The old guard in the Labour government of Ramsay MacDonald were convinced of the ‘self-correcting
mechanism’ in nineteenth century laissez-faire economics (or free market economics,
as we call it today) and regarded Mosley’s proposals as too “socialistic”. It was later admitted that he
was right all along.
In 1980, probably his last appearance at a social function with members, he accompanied Lady Mosley
at a book signing session at the Ecclestone Hotel in central London. The book was her biography of the Duchess of Windsor.
at a table with a few of us and talked about past events but, mainly, his time in the Labour government of Ramsay MacDonald,
then involved with the task of curing mass unemployment.
Not a word about the Blackshirt movement or fascism.
I remember the names Snowden and Thomas dropped in his
animated conversation, despite the onset of Parkinson’s disease.
This was what James Lees-Milne would have observed, that mellowing and accumulation of wisdom
over the years.
Labour MP Ian Mikardo was initially supportive of Mosley when the latter was battling the old guard of Labour, who were to
reject Mosley’s proposals for curing unemployment.
Mikardo called him a “bloody fool” and opined that if Mosley had waited and not
been so impatient he would have won and served the party and the country in a big way.
So, was Mosley justified in breaking with the Labour Party?
The answer is a resounding no. If he could have won with a lot more patience then Britain would have been the better for it.
Of that there is no doubt. There would have been no war, for a start.
If founding the New Party was the biggest mistake in Mosley’s life then fascism was
a complete disaster for him. As Mikardo said of him in the late 1960s, he was talented and gifted but in too much of a hurry.
He should have stayed in the Labour Party because in this country, with the working class, loyalty to the party is regarded
as a great virtue. Breaking away is akin to treachery.
After the Second World War, after internment without charge or trial, Mosley said he had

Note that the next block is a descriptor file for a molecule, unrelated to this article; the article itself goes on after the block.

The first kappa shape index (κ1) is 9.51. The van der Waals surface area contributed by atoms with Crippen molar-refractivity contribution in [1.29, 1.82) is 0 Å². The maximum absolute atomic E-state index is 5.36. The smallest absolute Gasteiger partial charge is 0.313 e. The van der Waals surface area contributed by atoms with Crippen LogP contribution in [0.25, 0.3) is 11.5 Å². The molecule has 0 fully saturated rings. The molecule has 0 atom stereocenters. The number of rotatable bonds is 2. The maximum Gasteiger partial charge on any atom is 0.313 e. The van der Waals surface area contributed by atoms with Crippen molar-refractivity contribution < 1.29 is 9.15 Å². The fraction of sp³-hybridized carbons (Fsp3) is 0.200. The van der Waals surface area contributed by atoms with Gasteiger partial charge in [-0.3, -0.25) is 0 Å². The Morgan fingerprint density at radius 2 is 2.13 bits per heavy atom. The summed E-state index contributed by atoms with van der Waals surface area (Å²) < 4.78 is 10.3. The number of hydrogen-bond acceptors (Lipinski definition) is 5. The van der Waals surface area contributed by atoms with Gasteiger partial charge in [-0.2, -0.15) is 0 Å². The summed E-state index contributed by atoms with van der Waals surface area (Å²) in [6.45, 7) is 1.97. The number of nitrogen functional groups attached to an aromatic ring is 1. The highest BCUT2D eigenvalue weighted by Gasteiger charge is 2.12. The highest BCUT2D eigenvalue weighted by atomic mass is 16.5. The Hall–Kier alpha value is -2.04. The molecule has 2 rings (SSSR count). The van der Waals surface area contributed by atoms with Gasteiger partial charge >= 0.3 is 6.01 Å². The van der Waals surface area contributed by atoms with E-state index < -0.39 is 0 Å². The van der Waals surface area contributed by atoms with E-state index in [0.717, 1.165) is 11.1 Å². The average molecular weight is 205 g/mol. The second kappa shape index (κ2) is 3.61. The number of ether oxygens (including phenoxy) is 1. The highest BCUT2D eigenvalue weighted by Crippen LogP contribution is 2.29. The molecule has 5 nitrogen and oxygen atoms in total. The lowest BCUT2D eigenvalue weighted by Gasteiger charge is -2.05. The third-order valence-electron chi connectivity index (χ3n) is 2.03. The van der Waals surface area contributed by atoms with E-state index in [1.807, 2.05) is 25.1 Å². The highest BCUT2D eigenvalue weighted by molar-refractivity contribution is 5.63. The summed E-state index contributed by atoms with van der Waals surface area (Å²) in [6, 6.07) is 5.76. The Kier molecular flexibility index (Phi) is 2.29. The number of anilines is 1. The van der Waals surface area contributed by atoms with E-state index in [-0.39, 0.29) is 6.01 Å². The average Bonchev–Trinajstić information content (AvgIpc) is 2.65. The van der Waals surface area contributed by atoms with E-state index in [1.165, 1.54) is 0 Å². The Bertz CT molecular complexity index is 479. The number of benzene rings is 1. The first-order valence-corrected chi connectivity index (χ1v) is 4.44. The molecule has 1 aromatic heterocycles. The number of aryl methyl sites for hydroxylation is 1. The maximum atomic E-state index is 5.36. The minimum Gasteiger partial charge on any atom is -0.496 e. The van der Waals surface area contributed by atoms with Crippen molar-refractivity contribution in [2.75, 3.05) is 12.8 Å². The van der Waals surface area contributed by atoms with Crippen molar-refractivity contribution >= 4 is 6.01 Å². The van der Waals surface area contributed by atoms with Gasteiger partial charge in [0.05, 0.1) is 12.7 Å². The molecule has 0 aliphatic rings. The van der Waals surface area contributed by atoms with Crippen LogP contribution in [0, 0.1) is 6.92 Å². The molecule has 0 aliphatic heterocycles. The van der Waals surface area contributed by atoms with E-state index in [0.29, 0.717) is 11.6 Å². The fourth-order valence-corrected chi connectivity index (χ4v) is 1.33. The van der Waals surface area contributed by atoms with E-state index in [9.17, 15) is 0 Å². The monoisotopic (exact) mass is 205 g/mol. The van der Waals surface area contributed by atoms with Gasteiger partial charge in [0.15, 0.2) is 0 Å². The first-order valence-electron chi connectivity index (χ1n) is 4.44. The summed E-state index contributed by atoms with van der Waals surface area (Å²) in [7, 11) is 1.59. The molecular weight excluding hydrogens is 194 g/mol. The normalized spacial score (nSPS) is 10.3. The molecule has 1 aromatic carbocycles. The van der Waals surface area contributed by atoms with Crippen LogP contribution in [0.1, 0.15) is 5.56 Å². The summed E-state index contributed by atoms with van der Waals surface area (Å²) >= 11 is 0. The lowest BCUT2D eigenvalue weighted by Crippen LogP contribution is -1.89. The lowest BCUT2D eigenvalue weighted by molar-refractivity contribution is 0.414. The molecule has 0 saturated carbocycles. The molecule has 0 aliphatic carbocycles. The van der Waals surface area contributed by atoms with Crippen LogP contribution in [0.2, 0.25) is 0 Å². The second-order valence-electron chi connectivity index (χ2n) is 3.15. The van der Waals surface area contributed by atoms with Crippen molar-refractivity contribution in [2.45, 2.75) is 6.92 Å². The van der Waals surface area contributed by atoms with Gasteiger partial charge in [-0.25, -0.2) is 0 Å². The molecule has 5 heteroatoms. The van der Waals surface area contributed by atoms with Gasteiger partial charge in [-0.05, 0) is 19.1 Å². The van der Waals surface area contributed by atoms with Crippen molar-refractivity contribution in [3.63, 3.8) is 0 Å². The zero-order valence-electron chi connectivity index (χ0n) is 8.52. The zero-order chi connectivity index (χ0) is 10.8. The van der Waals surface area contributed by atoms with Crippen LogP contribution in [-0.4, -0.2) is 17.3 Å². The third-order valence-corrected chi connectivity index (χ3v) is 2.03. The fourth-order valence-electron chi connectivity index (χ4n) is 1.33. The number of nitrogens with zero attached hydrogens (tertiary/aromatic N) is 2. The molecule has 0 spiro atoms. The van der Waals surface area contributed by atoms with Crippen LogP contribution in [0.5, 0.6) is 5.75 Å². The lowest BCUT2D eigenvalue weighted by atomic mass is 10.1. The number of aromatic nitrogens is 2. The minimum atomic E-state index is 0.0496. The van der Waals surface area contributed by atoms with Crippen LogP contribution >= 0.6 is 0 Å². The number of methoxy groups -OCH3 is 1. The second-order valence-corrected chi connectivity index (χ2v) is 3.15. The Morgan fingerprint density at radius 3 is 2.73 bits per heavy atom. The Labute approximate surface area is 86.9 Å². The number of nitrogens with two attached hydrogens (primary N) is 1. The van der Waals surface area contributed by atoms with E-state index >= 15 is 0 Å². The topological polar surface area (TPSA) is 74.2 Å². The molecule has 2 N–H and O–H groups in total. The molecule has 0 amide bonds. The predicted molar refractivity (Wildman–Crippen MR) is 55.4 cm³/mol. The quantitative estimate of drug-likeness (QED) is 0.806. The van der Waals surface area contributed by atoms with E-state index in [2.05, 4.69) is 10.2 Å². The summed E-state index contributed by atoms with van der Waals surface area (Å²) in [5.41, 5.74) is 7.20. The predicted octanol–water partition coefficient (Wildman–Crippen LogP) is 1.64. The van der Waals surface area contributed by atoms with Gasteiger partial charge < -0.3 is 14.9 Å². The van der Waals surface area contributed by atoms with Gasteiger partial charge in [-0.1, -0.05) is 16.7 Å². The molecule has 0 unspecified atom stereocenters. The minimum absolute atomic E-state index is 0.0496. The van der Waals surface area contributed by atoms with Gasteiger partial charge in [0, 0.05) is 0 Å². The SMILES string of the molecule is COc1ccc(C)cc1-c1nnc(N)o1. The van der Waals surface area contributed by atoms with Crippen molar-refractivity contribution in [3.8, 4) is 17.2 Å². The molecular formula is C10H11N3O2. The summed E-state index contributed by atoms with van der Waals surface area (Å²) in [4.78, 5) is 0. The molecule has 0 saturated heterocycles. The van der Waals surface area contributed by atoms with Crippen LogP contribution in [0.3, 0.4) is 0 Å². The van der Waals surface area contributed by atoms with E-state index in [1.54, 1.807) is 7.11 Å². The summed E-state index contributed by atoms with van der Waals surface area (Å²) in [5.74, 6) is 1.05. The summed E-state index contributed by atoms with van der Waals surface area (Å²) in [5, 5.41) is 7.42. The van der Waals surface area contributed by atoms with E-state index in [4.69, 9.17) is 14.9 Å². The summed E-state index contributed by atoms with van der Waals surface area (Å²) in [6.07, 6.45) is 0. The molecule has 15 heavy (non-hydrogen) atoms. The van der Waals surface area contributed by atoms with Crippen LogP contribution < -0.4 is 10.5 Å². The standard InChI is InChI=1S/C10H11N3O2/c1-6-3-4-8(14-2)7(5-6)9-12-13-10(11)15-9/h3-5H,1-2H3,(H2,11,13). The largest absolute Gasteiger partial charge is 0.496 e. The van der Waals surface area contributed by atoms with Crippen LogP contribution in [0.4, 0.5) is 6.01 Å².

gone beyond both fascism and the old style democracy. He declared that fascism had tended to ride roughshod over civil liberties.
I remember in Union Movement of the 1960s that fascism was never discussed and the salute was forbidden. There was never this
interest in it as there is today under the direction of the “researchers” and “archivists” of the
Friends of Oswald Mosley group, so obsessed with British Union and all the trappings of fascism. It is, after all, an archivist’s
club concerned largely with research into the history of individual Blackshirts and their internment under Defence Regulation
18B, none of which hold any relevance to the politics of the 21st century.
Union Movement was entirely concerned with the
ideas behind Europe a Nation and European Socialism, which turned away from fascism. Only European Action
promotes this set of ideas as an answer to the economic problems of today.
We have no desire to defend fascism
nor to promote fascist ideas. Most of all, we do not promote the image of Oswald Mosley as a fascist leader in the way the
mainstream press and the big book publishers have always done in the past.
Oswald Mosley was essentially a socialist in word and deed.
During the General Strike of 1926, embryonic British fascist
grouplets backed the government and were used as strike breakers. They manned vehicles in direct opposition to those men on
strike for a living wage.
was a Labour politician at that time and firmly on the side of the trades unions. You could not get anyone more left wing
after the General Strike, Mosley addressed a massive socialist demonstration at Summerfield Park in Birmingham. At this Labour
gathering he described the General Strike as a glorious triumph for those who had “beaten the boss class”. Rousing
stuff for someone later vilified as being of the Right and against the workers.
One of his colleagues at the time said as he was rich he
was beyond corruption. What had he to gain asked another. There was no fortune to be gained by joining the Labour Party.
Although without any academic training
(he never went to a university) he had a natural mind for grasping economics, better than most of his contemporaries.
He immediately understood what was going on and went about trying to influence others.
The plight of the working class was his over-riding concern
and he challenged the old orthodoxy regarding the economic system. We always said in Union Movement that 90 per cent of Mosley’s
thinking was economics and UM policy reflected that.
He wanted to create an insulated home market using all the resources of the British Empire.
He wanted to finance this by giving the workers purchasing power through nationalised banks. It is the greatest socialist
ethic, to raise the working class from poverty and give them an economic power within their own country, thus restoring their
dignity. That is what it was all about.
He thought fascism could deliver all this. As it “rode roughshod over civil liberties”,
as Mosley later admitted, it would not have been the case.
It was only in East London that British Union had a large and significant working class base
whereas around the rest of the country it tended to be middle class in character and appearance.
It is the contention of European
Action that the decision to found the New Party was “the biggest mistake of his life”. Mosley
would have agreed.